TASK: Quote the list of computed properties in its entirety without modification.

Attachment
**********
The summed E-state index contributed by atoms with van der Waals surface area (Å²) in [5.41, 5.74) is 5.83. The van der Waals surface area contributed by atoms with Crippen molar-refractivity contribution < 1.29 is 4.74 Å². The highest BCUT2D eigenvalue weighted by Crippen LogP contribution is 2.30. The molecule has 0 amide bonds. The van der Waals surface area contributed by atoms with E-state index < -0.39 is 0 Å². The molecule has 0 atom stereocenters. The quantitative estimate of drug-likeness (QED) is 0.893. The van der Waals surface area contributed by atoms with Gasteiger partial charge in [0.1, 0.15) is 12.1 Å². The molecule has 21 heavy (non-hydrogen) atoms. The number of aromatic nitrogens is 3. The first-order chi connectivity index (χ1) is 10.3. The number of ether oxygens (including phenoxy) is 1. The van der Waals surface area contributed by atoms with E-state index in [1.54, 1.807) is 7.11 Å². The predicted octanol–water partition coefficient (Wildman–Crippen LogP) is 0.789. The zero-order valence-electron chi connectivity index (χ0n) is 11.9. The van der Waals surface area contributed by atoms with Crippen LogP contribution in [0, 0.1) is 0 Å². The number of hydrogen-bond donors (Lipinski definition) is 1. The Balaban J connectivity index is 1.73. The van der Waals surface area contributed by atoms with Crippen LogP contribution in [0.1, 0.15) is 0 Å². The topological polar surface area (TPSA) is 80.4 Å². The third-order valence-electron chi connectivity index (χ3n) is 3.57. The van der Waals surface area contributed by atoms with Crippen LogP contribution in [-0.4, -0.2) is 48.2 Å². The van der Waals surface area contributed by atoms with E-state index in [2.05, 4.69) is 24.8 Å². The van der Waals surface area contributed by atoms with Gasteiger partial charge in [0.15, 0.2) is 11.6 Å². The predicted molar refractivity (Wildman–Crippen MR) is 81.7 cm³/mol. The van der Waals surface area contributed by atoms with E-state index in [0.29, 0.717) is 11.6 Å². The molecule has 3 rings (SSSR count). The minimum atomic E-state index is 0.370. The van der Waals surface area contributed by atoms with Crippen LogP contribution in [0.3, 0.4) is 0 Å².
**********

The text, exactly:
The summed E-state index contributed by atoms with van der Waals surface area (Å²) in [5.41, 5.74) is 5.83. The van der Waals surface area contributed by atoms with Crippen molar-refractivity contribution < 1.29 is 4.74 Å². The highest BCUT2D eigenvalue weighted by Crippen LogP contribution is 2.30. The molecule has 0 amide bonds. The van der Waals surface area contributed by atoms with E-state index < -0.39 is 0 Å². The molecule has 0 atom stereocenters. The quantitative estimate of drug-likeness (QED) is 0.893. The van der Waals surface area contributed by atoms with Gasteiger partial charge in [0.1, 0.15) is 12.1 Å². The molecule has 21 heavy (non-hydrogen) atoms. The number of aromatic nitrogens is 3. The first-order chi connectivity index (χ1) is 10.3. The number of ether oxygens (including phenoxy) is 1. The van der Waals surface area contributed by atoms with E-state index in [1.54, 1.807) is 7.11 Å². The predicted octanol–water partition coefficient (Wildman–Crippen LogP) is 0.789. The zero-order valence-electron chi connectivity index (χ0n) is 11.9. The van der Waals surface area contributed by atoms with Crippen LogP contribution in [0, 0.1) is 0 Å². The number of hydrogen-bond donors (Lipinski definition) is 1. The Balaban J connectivity index is 1.73. The van der Waals surface area contributed by atoms with Crippen LogP contribution in [0.1, 0.15) is 0 Å². The topological polar surface area (TPSA) is 80.4 Å². The third-order valence-electron chi connectivity index (χ3n) is 3.57. The van der Waals surface area contributed by atoms with Crippen LogP contribution in [-0.4, -0.2) is 48.2 Å². The van der Waals surface area contributed by atoms with E-state index in [2.05, 4.69) is 24.8 Å². The van der Waals surface area contributed by atoms with Gasteiger partial charge in [0.15, 0.2) is 11.6 Å². The predicted molar refractivity (Wildman–Crippen MR) is 81.7 cm³/mol. The van der Waals surface area contributed by atoms with E-state index in [0.29, 0.717) is 11.6 Å². The molecule has 3 rings (SSSR count). The minimum atomic E-state index is 0.370. The van der Waals surface area contributed by atoms with Crippen LogP contribution in [0.3, 0.4) is 0 Å².